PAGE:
DENVER — The biggest loser in this year’s Colorado election cycle may have been New York City Mayor Michael R. Bloomberg.
Colorado voters kicked the mayor to the curb at the ballot box again, rejecting a proposed statewide income-tax hike backed by Mr. Bloomberg just two months after ushering out two Democratic state senators who supported his gun-control agenda.
Mr. Bloomberg sunk $1 million into the $10 million campaign for Amendment 66, a proposed $1 billion tax increase to fund K-12 education. Despite an enormous spending advantage — opponents of the ballot measure only raised about $20,000 — Amendment 66 lost by a whopping 66 percent to 34 percent.
The lopsided defeat comes after Mr. Bloomberg was unable to save Democratic state Sens. Angela Giron and John Morse in the Sept. 10 recall election, even though both Democrats enjoyed a huge funding edge, thanks in part to a $350,000 donation from the mayor.
To top it all off, voters in the town of Telluride, Colo., doused a proposal Tuesday to add an excise tax to sales of sugary soda pop. After gun control, the mayor may be best known for his fight to limit consumption of sugary soft drinks.
Mr. Bloomberg can’t say he wasn’t warned.
Even Gov. John Hickenlooper, a Democrat, hinted last month that the mayor’s involvement may have been hurting more than helping, telling USA Today that Coloradans “don’t really like outside organizations meddling in their affairs.”
Foes of the tax increase were in full I-told-you-so mode Wednesday after election returns showed Mr. Bloomberg suffering another ignominious defeat.
“Bloomberg is now 0 for 3 in Colorado in 2013. When will this guy learn to just stay away?” said Morse recall organizer Rob Harris in a message on Twitter.
Senate Minority Leader Bill Cadman released a statement Wednesday calling Amendment 66 “another example of the countless extreme liberal policies being promoted and funded in Colorado by out-of-state billionaires.”
Referring to both Mr. Bloomberg and Microsoft founder Bill Gates, who chipped in another $1 million to the tax-hike campaign, Mr. Cadman added that he hoped the next legislative session would reflect “the will of the people — I mean those who actually live here.”
Colorado has become an irresistible testing ground for out-of-state political players promoting their issues because of the state’s small size, purple-state credentials and relatively inexpensive media markets. The population is just 5 million, and the Denver media market is ranked 17th in the nation and Colorado Springs-Pueblo is ranked 90th.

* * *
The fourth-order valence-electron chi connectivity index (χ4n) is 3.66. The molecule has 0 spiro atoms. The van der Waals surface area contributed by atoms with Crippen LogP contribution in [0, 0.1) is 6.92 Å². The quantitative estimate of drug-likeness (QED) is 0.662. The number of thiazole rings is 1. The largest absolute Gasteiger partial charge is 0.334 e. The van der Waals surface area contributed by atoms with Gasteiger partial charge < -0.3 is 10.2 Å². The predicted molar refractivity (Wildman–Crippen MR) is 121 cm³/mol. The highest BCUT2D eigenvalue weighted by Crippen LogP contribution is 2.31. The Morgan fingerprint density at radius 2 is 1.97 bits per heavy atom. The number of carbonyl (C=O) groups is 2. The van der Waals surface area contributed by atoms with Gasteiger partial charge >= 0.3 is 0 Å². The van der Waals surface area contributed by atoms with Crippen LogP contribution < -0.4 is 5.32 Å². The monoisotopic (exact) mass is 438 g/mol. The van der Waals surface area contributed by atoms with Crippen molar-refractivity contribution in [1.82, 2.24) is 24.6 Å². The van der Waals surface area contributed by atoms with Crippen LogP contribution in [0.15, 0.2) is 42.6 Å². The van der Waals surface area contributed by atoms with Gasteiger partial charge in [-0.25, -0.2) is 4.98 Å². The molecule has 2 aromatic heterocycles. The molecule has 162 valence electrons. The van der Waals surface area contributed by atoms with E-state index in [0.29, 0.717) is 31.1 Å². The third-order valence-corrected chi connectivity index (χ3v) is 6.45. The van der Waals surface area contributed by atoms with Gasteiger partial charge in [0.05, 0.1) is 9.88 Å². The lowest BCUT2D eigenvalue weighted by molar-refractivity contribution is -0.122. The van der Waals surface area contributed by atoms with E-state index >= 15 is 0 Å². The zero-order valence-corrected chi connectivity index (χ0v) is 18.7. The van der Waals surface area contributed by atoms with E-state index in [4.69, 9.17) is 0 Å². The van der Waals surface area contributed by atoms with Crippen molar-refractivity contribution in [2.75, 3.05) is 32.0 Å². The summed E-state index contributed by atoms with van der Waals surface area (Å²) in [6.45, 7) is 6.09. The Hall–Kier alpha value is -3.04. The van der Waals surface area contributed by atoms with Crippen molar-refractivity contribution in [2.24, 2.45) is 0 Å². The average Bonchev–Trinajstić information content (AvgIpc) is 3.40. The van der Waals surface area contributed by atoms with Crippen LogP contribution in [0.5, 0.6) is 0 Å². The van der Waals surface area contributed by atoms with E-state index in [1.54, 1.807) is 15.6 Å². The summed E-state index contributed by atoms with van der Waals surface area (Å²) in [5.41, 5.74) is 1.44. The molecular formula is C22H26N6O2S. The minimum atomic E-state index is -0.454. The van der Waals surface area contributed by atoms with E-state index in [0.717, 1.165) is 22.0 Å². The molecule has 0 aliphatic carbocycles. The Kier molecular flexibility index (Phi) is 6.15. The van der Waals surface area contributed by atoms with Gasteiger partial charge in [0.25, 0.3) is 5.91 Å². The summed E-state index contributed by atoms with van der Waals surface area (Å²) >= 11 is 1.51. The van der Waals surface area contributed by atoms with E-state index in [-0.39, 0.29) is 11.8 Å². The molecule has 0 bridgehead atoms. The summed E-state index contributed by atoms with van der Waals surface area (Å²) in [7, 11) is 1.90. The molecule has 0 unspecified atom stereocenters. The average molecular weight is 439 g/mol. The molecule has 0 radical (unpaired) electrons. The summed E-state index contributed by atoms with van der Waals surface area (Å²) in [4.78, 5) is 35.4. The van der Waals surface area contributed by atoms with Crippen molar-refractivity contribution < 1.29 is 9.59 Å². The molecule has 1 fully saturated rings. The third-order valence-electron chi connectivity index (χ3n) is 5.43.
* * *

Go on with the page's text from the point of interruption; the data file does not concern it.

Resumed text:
What Mr. Bloomberg’s recent misadventures show is that money can’t always buy votes, analysts say.
“Mayor Michael Bloomberg should think about a different post-mayor career. Investing in Colorado elections is not only a losing proposition, but his name and money is counterproductive,” Denver pollster Floyd Ciruli said in a Wednesday blog post.
Mr. Bloomberg fared better Tuesday in Virginia, where he contributed nearly $2 million to help elect Democrat Terry McAuliffe as governor.
Stu Loeser, spokesman for Independence USA, a Bloomberg-financed political-action committee, said the mayor has no intention of stepping out of the political arena, especially when it comes to cracking down on firearms.
“We’ve done it in New York, we can do it in other places, and Michael Bloomberg is going continue to help candidates across the country who support commonsense gun laws,” Mr. Loeser said in a conference call. “He’s going to help them get their message out. The specifics of what that means are things you will see over the next weeks and months, more like months and year.”
Before plowing more money into Colorado, however, analysts say Mr. Bloomberg may want to think twice, or at least make his contributions less transparent.
“He’s been rejected three times in Colorado. I don’t know what interest he has here,” said GOP state Rep. Frank McNulty. “But if he’s going to continue to put his name behind his millions, I think that’s good for Republicans.”